• Gert Scholts

Increase Revenues Faster Through Sales Transformation

Updated: Jan 18

Sales Transformation takes B2B sales capability from good to great and should be part of a Go To Market strategy. Is it worth it, why do it, how does it work, and what is involved?



Selling is not selling.


When the sales growth strategy button is pushed and new products and services are launched sales teams should be equipped with the necessary tools, sales skills and resilient mindset that supplement their product knowledge.

Unfortunately, I see that sales capability is not considered extensively enough when companies change direction or new products/services are introduced. This applies to agile start-ups as well as established enterprises. At board level a sales team is seen as an engine that can sell anything to any market as 'selling is selling'. In reality, new products, new features and selling to new markets require dramatically different sales skills sets such as :


  • pro-active outreach,

  • initial prospect engagement,

  • consultative selling,

  • closing.


To keep it simple, most account managers are into building relationships and collaboration. Yet, pure salespeople are totally focused on closing that first deal and onboarding the new customer. Tasking a well established account manager with reaching out and winning new prospective customers is like asking the Marketing team to go out and sell; it will not achieve the desired results. Instead, achieving a sales growth strategy requires the considered alignment of sales capability with growth objectives. It's as critical part of a Go To Market plan as customer experience, frictionless buying and pricing. The alignment process is called Sales Transformation. When done well, revenues and ultimately, profits will start to flow faster whilst acquisition costs are reduced.


Things have changed.


There was a time when most sales leaders recruited, trained, and motivated salespeople following a well-rehearsed track of:


  • hiring candidates with a sales personality,

  • providing on the job training,

  • driving activity levels (key performance indicators),

  • motivating the team,

  • getting results.


After a salesperson had successfully sold company products to new customers for a period, a promotion to become account manager was on the cards. Further down the line the need for salespeople reduced and replaced by hiring experienced account managers to look after the company’s customer base. Markets were stable and customers saw salespeople as experts in their field who presented innovative solutions helping them make their businesses more profitable. For salespeople it was relatively easy to arrange a meeting with decision makers.


Today, sales leaders struggle to maintain and improve sales team productivity. Markets, organisations, and external environmental factors change more rapidly than ever. Growth strategies evolve and customers are better informed.


Many customers now prefer digital interaction. Purchase budgets are getting tighter, decision making processes are getting more complex and, according to Gartner research, more difficult for buyers. Alternative products and services are easily available at the click of a mouse by almost anyone in an organisation. Buyers find themselves having to navigate through more internal opinions and experts than ever before. As a result of this key tasks like requirements building and supplier selection has become very complex.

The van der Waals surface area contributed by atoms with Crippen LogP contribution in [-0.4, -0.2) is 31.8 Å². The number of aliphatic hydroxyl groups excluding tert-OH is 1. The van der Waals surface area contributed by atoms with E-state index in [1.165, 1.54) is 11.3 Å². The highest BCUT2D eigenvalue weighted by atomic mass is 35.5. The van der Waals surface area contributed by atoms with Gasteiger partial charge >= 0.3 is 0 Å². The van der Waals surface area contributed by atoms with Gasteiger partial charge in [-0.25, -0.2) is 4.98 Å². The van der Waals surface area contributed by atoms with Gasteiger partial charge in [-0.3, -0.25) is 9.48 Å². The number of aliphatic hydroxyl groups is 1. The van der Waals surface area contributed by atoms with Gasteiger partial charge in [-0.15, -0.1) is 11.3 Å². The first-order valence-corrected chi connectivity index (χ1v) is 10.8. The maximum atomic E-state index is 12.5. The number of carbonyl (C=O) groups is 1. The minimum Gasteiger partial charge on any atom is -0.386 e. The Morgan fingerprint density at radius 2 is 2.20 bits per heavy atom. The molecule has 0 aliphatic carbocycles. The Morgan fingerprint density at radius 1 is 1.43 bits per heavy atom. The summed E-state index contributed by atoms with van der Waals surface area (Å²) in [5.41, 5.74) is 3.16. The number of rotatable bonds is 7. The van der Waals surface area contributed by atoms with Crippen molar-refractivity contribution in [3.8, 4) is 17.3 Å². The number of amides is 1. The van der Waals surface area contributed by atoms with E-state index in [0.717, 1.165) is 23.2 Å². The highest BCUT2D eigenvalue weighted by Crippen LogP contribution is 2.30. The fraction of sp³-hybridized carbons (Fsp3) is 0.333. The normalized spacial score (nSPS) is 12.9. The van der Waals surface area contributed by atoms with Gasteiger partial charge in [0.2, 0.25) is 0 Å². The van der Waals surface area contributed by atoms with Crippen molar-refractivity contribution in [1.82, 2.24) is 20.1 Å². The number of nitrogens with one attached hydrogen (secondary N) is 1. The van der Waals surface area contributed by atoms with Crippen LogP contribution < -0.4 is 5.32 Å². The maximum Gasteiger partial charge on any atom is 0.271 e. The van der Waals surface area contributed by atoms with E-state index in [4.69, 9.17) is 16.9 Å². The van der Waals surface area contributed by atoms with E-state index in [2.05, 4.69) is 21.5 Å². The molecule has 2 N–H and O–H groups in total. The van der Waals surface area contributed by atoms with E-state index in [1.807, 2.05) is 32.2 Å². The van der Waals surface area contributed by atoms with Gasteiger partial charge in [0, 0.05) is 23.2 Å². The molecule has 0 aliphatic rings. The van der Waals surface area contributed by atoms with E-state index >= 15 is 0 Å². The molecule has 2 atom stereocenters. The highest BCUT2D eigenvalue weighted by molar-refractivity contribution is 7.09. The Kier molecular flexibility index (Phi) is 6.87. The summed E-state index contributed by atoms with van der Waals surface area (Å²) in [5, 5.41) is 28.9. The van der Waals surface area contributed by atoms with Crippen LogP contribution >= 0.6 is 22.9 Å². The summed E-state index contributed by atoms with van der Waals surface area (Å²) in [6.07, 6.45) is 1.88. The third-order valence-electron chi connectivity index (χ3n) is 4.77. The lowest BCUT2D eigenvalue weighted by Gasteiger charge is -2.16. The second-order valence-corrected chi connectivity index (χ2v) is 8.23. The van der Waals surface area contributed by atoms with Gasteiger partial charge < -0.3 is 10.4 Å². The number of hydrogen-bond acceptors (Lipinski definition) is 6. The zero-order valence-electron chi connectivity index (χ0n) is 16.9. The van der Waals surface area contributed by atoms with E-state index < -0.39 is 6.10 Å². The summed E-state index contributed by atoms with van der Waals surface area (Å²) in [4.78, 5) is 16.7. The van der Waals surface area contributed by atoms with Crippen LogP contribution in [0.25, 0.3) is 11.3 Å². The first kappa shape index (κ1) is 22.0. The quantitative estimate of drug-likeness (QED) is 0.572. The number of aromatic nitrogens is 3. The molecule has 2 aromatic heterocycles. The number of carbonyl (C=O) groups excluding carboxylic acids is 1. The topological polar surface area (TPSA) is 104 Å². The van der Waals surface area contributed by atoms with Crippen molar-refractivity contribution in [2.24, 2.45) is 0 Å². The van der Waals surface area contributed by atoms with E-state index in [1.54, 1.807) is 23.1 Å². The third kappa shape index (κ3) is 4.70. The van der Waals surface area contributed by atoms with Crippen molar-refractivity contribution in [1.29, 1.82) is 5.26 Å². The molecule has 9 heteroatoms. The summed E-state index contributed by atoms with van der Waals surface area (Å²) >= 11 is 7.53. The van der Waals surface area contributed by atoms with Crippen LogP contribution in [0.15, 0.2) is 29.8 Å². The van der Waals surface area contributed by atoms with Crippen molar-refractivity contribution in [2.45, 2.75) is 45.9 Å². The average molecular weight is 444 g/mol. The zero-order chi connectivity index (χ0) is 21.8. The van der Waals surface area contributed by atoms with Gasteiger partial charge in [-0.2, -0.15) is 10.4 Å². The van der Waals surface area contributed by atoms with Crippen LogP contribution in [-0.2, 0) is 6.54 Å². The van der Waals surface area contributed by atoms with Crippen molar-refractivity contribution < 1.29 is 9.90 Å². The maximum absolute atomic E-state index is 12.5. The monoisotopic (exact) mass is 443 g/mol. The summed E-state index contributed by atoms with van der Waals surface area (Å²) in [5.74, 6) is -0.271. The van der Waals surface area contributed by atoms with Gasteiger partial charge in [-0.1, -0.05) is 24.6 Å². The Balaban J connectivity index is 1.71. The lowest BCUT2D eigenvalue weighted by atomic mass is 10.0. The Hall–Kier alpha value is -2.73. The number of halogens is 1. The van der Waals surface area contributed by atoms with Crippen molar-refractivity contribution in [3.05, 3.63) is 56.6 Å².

The relentless pressure on revenues this month or quarter, new customer acquisition, account development and rescuing key accounts in danger of losing, means sales leaders' focus is fixed on the here and now rather than on the future.

The simple sales KPIs from the past (outreach calls, discovery meetings and value/number of quotations have been replaced with 24 critical ones according to HubSpot, the leading CRM provider. Here are just 4: emails, sales cycle length, net promotor score and upsell rates.


Sales training is often limited to product knowledge delivered through e-learning. It drives the cost of onboarding new sales staff down and advanced face to face sales skills training has just not been practical in 2020 due to COVID-19 restrictions. It is likely that e-learning will gain ground faster. There is not simply enough time to develop hands-on sales skills.


It is perhaps not surprising that, when new products and services are launched and the sales growth strategy button is pushed, sales teams are simply not equipped well enough with the necessary advanced sales skills and resilient mindset that supplement their product knowledge that enables them to rapidly capture market share. In addition, sales enablement tools like lead capture tools and CRMs or even simple demonstration kits are not up to scratch or simply don’t exist. According to Netimperative 26% of companies questioned, cite a lack of product information as key reason for failed B2B product launches. I feel sorry for the sales teams who are tasked with selling these new products. Not only their motivation and resolve are likely to be tested beyond acceptable levels, their professional credibility is also at stake which could affect their sales career for ever.


Sales Transformation


For effective revenue growth, organisations must have a sales capability that is 100% aligned to their growth strategy. Sales Transformation delivers this by translating vision into reality with, planning, direction, and structured execution.

The backbone of sales success consists of measurable sales processes and sales methodologies finely tuned to chosen target markets. As a result, sales skills, knowledge, sales enablement tools, and sales behaviours are focused on achieving company growth objectives.


Sales Transformation delivers through 3 distinct phases. Baselining, Training and Coaching. It is underpinned by the agreed sales process, sales methodology and sales enablement tools like CRM, 121 performance meetings, incentivisation and great sales presentation kits.



Buy-in is key